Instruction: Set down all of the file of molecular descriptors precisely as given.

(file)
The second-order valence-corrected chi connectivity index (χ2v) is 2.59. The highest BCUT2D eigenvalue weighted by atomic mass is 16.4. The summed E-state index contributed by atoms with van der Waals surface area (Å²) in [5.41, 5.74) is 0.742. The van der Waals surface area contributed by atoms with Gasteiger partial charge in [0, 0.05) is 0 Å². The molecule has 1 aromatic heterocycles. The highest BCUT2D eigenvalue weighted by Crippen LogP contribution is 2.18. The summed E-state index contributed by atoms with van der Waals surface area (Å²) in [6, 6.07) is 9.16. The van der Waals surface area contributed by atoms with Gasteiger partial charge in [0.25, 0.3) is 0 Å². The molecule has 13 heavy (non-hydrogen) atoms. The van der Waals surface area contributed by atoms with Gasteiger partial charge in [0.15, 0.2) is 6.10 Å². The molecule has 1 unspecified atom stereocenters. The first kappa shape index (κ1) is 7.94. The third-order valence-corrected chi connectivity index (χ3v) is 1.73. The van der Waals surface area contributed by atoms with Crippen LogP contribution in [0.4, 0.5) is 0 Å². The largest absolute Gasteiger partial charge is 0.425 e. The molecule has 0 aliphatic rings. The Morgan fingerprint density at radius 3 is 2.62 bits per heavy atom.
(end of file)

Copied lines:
The second-order valence-corrected chi connectivity index (χ2v) is 2.59. The highest BCUT2D eigenvalue weighted by atomic mass is 16.4. The summed E-state index contributed by atoms with van der Waals surface area (Å²) in [5.41, 5.74) is 0.742. The van der Waals surface area contributed by atoms with Gasteiger partial charge in [0, 0.05) is 0 Å². The molecule has 1 aromatic heterocycles. The highest BCUT2D eigenvalue weighted by Crippen LogP contribution is 2.18. The summed E-state index contributed by atoms with van der Waals surface area (Å²) in [6, 6.07) is 9.16. The van der Waals surface area contributed by atoms with Gasteiger partial charge in [0.25, 0.3) is 0 Å². The molecule has 13 heavy (non-hydrogen) atoms. The van der Waals surface area contributed by atoms with Gasteiger partial charge in [0.15, 0.2) is 6.10 Å². The molecule has 1 unspecified atom stereocenters. The first kappa shape index (κ1) is 7.94. The third-order valence-corrected chi connectivity index (χ3v) is 1.73. The van der Waals surface area contributed by atoms with Crippen LogP contribution in [0.4, 0.5) is 0 Å². The largest absolute Gasteiger partial charge is 0.425 e. The molecule has 0 aliphatic rings. The Morgan fingerprint density at radius 3 is 2.62 bits per heavy atom.